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HomeMost wantedWrapping up 2023 • Celebrating the life and works of solo developers

Wrapping up 2023 • Celebrating the life and works of solo developers

Here at PreMortem.Games we have a great admiration for developers that go through a complete development cycle alone. Because, let’s be honest, creating games is hard. And it takes a special kind of developer that wants to fly solo. This year we featured over 20 brave game creators in our solo developers-series and we like to share some highlights. 

It took solo game developer Graham Reid great effort to finish his game. “I started Super Space Club as a side project and I never really had a solid plan. I paid the price for that when it took way longer to get to the finish line than I had intended. Having a solid, realistic plan is everything.”

Young Dutch indie developer Lente is something of a free spirit. Her upcoming game, Spilled!, is a cozy experience centered around cleaning up oil spills with a boat. “I grew up very close to nature and always quickly noticed when things weren’t the way they were supposed to be”, she says. “Making an eco-conscious game just really made sense to me.”

Feryaz Beer didn’t pick the easiest of genres for his debut game Super Fantasy Kingdom. Actually, the roguelite city builder is a mashup of different genres that Beer somehow managed to glue together. Game development began as a hobby but became serious very fast. “I can focus, really dive deep into it, and make it perfect”, he says. 

Jordan Mochi has been working on his debut game Conscript for 6 years under the name of Catchweight Studio. Despite being a solo dev all that time, he never really struggled with his motivation. “I feel like I was put on Earth to make this game”, he says. “I’ve sacrificed a lot of my 20’s to make this game, and so I’ll do everything in my power to make sure that wasn’t in vain.”

When Jonathan Barbosa Dijkstra lost his job, just before the pandemic hit, he decided to give his dream of making a game by himself a proper go. He took some online courses on programming and he was in business, operating under the name of Frambosa, only six months later. “It’s not hard to stay motivated if you really enjoy what you’re doing”, he says.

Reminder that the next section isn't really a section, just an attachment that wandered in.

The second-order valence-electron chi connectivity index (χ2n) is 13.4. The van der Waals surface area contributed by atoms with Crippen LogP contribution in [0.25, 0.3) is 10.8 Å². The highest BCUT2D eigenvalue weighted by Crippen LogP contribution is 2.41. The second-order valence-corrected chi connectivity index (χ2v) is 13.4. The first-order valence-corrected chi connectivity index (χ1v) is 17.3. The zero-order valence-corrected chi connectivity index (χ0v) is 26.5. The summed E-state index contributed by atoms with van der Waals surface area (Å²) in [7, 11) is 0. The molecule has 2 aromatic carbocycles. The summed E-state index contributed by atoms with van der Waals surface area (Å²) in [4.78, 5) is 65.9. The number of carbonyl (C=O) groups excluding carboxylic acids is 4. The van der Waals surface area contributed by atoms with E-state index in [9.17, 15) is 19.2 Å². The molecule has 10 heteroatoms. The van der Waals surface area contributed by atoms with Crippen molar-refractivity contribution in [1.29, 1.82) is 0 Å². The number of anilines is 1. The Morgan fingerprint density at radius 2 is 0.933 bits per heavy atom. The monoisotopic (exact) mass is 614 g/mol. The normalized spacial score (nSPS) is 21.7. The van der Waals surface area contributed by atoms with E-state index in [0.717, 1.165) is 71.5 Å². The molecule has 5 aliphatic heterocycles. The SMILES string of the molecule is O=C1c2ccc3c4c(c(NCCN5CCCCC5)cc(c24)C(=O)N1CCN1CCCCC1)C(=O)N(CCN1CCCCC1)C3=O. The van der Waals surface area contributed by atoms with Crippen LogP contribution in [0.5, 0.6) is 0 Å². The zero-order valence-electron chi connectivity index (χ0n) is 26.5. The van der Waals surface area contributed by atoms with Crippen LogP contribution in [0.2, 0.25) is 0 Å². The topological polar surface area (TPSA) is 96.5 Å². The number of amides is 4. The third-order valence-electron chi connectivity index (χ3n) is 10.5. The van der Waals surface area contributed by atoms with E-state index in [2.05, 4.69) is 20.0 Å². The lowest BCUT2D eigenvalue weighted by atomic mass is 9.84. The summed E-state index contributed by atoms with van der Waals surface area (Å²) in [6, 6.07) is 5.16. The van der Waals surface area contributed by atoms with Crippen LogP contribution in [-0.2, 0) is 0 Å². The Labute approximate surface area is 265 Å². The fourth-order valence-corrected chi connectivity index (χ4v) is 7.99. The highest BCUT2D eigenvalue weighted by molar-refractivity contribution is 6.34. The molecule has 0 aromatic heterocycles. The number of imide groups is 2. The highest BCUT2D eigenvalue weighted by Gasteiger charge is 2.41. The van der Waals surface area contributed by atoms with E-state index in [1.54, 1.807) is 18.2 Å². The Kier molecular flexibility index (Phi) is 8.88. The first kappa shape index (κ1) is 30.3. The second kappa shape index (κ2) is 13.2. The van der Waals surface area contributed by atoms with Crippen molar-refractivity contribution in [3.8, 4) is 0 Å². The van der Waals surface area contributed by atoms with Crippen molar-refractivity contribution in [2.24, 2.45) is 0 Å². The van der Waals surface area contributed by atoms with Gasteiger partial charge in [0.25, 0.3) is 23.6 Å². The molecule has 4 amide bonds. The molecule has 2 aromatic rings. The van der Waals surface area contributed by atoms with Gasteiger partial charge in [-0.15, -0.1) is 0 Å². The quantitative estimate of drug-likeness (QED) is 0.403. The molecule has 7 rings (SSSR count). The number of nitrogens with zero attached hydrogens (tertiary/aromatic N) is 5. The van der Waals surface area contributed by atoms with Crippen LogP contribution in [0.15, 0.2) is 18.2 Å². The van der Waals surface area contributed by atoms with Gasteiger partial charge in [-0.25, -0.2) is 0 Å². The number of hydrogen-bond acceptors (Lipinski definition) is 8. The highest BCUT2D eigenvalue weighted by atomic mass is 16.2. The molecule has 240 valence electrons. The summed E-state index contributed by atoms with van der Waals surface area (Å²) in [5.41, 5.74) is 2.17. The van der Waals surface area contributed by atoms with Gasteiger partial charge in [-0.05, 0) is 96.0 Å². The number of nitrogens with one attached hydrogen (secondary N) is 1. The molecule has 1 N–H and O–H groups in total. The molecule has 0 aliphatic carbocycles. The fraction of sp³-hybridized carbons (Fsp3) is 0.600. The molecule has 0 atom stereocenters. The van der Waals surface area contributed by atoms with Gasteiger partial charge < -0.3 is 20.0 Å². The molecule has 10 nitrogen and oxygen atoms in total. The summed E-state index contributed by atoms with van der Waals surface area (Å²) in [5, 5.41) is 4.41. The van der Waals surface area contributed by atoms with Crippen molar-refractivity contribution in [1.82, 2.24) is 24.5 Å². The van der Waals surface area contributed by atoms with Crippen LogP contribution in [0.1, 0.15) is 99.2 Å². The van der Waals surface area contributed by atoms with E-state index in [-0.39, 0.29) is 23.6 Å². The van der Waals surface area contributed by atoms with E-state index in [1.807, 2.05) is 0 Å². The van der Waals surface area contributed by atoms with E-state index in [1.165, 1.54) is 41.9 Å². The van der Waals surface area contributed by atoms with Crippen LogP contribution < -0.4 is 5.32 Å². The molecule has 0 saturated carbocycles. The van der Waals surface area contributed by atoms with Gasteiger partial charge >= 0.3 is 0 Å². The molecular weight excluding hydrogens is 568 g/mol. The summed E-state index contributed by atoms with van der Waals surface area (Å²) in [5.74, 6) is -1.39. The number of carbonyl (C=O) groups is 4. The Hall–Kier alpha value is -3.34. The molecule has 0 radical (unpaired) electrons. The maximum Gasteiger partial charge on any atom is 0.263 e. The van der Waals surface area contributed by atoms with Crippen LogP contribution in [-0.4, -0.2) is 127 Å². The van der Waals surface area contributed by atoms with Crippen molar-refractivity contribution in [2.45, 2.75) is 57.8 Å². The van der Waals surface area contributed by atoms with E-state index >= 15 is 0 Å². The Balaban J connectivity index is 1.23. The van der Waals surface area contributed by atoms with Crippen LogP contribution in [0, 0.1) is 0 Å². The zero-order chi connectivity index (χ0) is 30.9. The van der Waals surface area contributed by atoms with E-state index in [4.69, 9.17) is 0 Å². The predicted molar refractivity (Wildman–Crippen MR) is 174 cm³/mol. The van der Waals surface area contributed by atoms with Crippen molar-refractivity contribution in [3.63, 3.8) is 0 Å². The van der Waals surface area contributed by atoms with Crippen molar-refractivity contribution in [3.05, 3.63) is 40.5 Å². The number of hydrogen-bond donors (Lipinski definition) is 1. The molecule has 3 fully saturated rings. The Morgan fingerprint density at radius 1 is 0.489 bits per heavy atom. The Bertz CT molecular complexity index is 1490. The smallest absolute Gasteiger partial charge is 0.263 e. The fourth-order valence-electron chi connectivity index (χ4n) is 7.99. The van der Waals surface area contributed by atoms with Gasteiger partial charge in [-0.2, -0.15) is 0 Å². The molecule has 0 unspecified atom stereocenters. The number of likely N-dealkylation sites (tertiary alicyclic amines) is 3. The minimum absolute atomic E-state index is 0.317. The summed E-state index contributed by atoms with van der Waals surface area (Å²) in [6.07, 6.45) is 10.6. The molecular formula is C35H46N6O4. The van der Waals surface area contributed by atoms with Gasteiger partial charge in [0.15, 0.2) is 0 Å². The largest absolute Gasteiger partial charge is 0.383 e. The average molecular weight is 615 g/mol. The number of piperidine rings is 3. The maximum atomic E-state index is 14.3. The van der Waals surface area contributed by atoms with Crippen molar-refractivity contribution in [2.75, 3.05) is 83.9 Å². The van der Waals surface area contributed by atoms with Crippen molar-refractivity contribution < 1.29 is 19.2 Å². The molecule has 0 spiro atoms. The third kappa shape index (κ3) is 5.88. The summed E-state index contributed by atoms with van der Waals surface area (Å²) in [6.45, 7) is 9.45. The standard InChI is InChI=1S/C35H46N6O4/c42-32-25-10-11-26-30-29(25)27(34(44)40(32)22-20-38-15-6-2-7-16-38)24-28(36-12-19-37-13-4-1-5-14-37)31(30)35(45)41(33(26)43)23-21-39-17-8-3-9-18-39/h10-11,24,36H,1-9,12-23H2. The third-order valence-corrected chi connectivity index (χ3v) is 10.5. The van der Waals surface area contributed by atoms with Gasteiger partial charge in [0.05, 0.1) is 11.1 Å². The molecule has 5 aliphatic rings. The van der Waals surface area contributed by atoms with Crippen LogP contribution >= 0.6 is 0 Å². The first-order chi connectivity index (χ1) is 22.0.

Michael Schmidt has been interested in spirituality and Islamic spiritual tradition for a long time, and in his latest game Islands of the Caliph it all comes together. It’s an old-school Action RPG that draws on Middle Eastern folklore and religion. Schmidt developed the game by himself, because “I’ve never been any other kind of developer”. 

Working from home proves lonely sometimes. “Without friends, family or any form of external support it can be really hard at times”, admits solo dev Almar. Nevertheless, he believes going solo was the right choice. “After 15 years working for others, I am finally growing in ways I couldn’t in the corporate world. I am extremely lucky to make Repunk in complete freedom.”

Las Vegas-based Jonathan Haman created Drift Type C, a ‘real physics driving game crafted with an unyielding dedication to authenticity’. To get the cars drifting, Haman fixed a fundamental flaw in the Unity assets he used: “Two lines of nasty-hack later and the cars felt great and realistic.” But why work solo? “I work alone because I believe that to double my productivity it would take about nine more people.” ”

Sandro Luiz de Paula (aka ansdor) grew up in a small town in Brazil so his only option was to go solo. But that didn’t discourage him at all: “I wouldn’t feel comfortable working on a game if I had to just follow someone else’s ideas.” He stresses the importance of looking after your mental wellbeing. “I have anxiety disorder and going to the doctor to get proper treatment was a critical step. I wouldn’t have been able to finish my game otherwise.”

Ginolabo, or Gino for short, is a self-taught solo game developer from Japan. His first game, mobile RPG Soulvars, started out as a passion project. “Developing my first game was a complete learning experience for me. From start to finish, I gained valuable lessons.”

It took a pandemic to give Rutger van Dijk the final push to go solo. “Understanding that a game wasn’t going to build itself, I quit my job and just went for it.” He spent two years building Oakenfold after a successful Kickstarter campaign got him part of the necessary funds.